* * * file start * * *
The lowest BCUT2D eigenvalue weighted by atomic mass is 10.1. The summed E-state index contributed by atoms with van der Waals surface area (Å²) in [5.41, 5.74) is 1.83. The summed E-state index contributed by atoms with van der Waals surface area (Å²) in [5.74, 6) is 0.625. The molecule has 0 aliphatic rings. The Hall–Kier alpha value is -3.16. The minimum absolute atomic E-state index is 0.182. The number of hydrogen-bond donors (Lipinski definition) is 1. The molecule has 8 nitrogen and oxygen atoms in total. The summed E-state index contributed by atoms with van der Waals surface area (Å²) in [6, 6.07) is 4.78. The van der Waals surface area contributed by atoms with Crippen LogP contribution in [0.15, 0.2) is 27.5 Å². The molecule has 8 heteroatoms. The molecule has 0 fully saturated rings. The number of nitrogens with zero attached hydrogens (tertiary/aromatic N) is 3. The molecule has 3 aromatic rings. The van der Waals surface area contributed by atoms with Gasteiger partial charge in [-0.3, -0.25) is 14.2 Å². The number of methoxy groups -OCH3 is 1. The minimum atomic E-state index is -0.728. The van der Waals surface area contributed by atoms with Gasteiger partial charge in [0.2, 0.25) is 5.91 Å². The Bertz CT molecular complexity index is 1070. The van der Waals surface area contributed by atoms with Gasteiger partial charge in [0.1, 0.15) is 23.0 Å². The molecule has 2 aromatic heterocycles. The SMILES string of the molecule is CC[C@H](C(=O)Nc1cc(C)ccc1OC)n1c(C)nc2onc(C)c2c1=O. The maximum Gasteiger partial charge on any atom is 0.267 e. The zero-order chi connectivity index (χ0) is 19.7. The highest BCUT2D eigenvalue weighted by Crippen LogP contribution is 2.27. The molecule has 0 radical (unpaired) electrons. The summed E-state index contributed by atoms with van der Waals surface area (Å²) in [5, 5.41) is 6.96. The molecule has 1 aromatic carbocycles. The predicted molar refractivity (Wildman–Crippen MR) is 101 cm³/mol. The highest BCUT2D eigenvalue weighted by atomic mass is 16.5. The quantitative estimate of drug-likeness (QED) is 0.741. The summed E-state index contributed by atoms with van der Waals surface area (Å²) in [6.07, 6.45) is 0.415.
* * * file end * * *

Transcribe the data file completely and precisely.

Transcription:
The lowest BCUT2D eigenvalue weighted by atomic mass is 10.1. The summed E-state index contributed by atoms with van der Waals surface area (Å²) in [5.41, 5.74) is 1.83. The summed E-state index contributed by atoms with van der Waals surface area (Å²) in [5.74, 6) is 0.625. The molecule has 0 aliphatic rings. The Hall–Kier alpha value is -3.16. The minimum absolute atomic E-state index is 0.182. The number of hydrogen-bond donors (Lipinski definition) is 1. The molecule has 8 nitrogen and oxygen atoms in total. The summed E-state index contributed by atoms with van der Waals surface area (Å²) in [6, 6.07) is 4.78. The van der Waals surface area contributed by atoms with Crippen LogP contribution in [0.15, 0.2) is 27.5 Å². The molecule has 8 heteroatoms. The molecule has 0 fully saturated rings. The number of nitrogens with zero attached hydrogens (tertiary/aromatic N) is 3. The molecule has 3 aromatic rings. The van der Waals surface area contributed by atoms with Gasteiger partial charge in [-0.3, -0.25) is 14.2 Å². The number of methoxy groups -OCH3 is 1. The minimum atomic E-state index is -0.728. The van der Waals surface area contributed by atoms with Gasteiger partial charge in [0.2, 0.25) is 5.91 Å². The Bertz CT molecular complexity index is 1070. The van der Waals surface area contributed by atoms with Gasteiger partial charge in [0.1, 0.15) is 23.0 Å². The molecule has 2 aromatic heterocycles. The SMILES string of the molecule is CC[C@H](C(=O)Nc1cc(C)ccc1OC)n1c(C)nc2onc(C)c2c1=O. The maximum Gasteiger partial charge on any atom is 0.267 e. The zero-order chi connectivity index (χ0) is 19.7. The highest BCUT2D eigenvalue weighted by Crippen LogP contribution is 2.27. The molecule has 0 radical (unpaired) electrons. The summed E-state index contributed by atoms with van der Waals surface area (Å²) in [5, 5.41) is 6.96. The molecule has 1 aromatic carbocycles. The predicted molar refractivity (Wildman–Crippen MR) is 101 cm³/mol. The highest BCUT2D eigenvalue weighted by atomic mass is 16.5. The quantitative estimate of drug-likeness (QED) is 0.741. The summed E-state index contributed by atoms with van der Waals surface area (Å²) in [6.07, 6.45) is 0.415.